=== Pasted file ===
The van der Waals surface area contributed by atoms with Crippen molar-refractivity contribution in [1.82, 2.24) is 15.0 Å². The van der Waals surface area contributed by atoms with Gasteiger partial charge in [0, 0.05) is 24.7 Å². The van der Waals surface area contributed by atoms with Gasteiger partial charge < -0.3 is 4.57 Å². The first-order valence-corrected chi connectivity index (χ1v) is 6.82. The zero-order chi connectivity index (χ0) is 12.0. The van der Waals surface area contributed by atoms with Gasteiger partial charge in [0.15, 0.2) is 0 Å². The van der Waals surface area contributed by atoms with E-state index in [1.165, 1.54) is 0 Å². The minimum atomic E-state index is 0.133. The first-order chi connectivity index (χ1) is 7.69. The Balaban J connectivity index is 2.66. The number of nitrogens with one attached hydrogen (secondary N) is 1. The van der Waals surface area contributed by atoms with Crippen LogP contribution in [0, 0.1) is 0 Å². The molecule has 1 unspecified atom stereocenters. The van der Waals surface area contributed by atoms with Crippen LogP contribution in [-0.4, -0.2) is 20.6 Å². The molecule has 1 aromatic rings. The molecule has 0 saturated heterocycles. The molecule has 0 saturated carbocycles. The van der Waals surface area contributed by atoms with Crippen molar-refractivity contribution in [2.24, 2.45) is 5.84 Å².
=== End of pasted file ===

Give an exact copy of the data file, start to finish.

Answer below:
The van der Waals surface area contributed by atoms with Crippen molar-refractivity contribution in [1.82, 2.24) is 15.0 Å². The van der Waals surface area contributed by atoms with Gasteiger partial charge in [0, 0.05) is 24.7 Å². The van der Waals surface area contributed by atoms with Gasteiger partial charge < -0.3 is 4.57 Å². The first-order valence-corrected chi connectivity index (χ1v) is 6.82. The zero-order chi connectivity index (χ0) is 12.0. The van der Waals surface area contributed by atoms with Gasteiger partial charge in [0.15, 0.2) is 0 Å². The van der Waals surface area contributed by atoms with E-state index in [1.165, 1.54) is 0 Å². The minimum atomic E-state index is 0.133. The first-order chi connectivity index (χ1) is 7.69. The Balaban J connectivity index is 2.66. The number of nitrogens with one attached hydrogen (secondary N) is 1. The van der Waals surface area contributed by atoms with Crippen LogP contribution in [0, 0.1) is 0 Å². The molecule has 1 unspecified atom stereocenters. The van der Waals surface area contributed by atoms with Crippen LogP contribution in [-0.4, -0.2) is 20.6 Å². The molecule has 1 aromatic rings. The molecule has 0 saturated heterocycles. The molecule has 0 saturated carbocycles. The van der Waals surface area contributed by atoms with Crippen molar-refractivity contribution in [2.24, 2.45) is 5.84 Å².